Westco, Olymel get 'go-ahead' to build slaughterhouse
June 10, 2009
by Bryan Salvage
SAINT-FRANCOIS-DE-MADAWASKA, QC — The Competition Tribunal rejected, in a decision handed down on June 9, a request by Nadeau Ferme Avicole Limitée to force Groupe Westco Inc. to deliver all the live chickens it raises to Nadeau, in spite of the absence of any contractual agreement between the parties. A news release on the ruling states the motives for the Tribunal's decision are confidential for now, but the Court plans to issue a public news release on its decision early in July after consultation with parties.
As a result of the ruling, Westco and its partner, Olymel, can proceed with plans to build a new poultry slaughterhouse in the Saint François region in New Brunswick. In March, 2008, Olymel and Westco announced the conclusion of a business partnership and agreed to pool their expertise to develop their poultry meat production, slaughtering, cutting, deboning and distribution operations for the entire Maritimes from a base in New Brunswick.
Westco and Olymel l.p. indicated they will report on the progress with the new slaughterhouse project in the next few weeks.
"We always believed in the project, which was designed from the outset to strengthen the poultry network in New Brunswick and the Maritimes, and which will benefit mainly the producers, industry workers and lastly the consumers," said Réjean Nadeau, Olymel l.p. president and chief executive officer. "The delays we have encountered have affected our determination to make a success of what represents a mutually advantageous business project and a large-scale investment to serve better our markets."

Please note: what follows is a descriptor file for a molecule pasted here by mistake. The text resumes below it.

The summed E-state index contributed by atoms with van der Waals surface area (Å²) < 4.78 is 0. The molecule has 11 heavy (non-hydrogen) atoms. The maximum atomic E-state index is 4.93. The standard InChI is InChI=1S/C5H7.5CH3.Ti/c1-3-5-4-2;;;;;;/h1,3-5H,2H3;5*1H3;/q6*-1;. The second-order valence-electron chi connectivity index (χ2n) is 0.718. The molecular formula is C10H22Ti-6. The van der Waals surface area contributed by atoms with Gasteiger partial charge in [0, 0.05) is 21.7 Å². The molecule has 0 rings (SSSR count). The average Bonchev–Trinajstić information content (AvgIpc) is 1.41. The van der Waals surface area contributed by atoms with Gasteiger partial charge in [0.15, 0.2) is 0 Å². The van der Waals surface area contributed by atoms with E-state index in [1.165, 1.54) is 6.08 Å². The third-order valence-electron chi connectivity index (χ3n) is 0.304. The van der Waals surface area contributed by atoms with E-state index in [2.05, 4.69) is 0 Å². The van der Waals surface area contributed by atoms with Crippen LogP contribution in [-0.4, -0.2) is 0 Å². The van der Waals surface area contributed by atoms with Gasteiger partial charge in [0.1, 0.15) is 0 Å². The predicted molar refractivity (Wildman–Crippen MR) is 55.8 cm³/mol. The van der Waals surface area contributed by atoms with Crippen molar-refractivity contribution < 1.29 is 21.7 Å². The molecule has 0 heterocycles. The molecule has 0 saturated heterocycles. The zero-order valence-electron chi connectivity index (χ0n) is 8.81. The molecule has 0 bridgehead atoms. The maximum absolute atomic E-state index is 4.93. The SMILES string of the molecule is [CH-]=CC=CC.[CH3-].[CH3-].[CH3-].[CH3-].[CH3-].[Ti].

"Several months ago, we decided to invest more than $30 million to build a slaughterhouse in the region because we feel it is necessary to add slaughtering to our breeding operations if we want to continue to compete effectively and be able to offer our Canadian customers the best product at the best price," added Thomas Soucy, Westco president and c.e.o. "The Tribunal's decision will allow us to go ahead with this important project. With our new slaughterhouse, we will create approximately 250 new jobs in the North of New Brunswick, and the entire region will benefit from this investment."
The decision by the Competition Tribunal follows another decision handed down by the New Brunswick Farm Products Commission, which had rejected the requests made by Nadeau to secure exclusive rights to all chickens raised in New Brunswick. Both the Commission and the Tribunal concluded that even if Westco no longer supplied Nadeau with live chickens, it would still be able to obtain the chickens it needed to keep its slaughterhouse operating from breeders located in other provinces in particular, Nova Scotia and Quebec.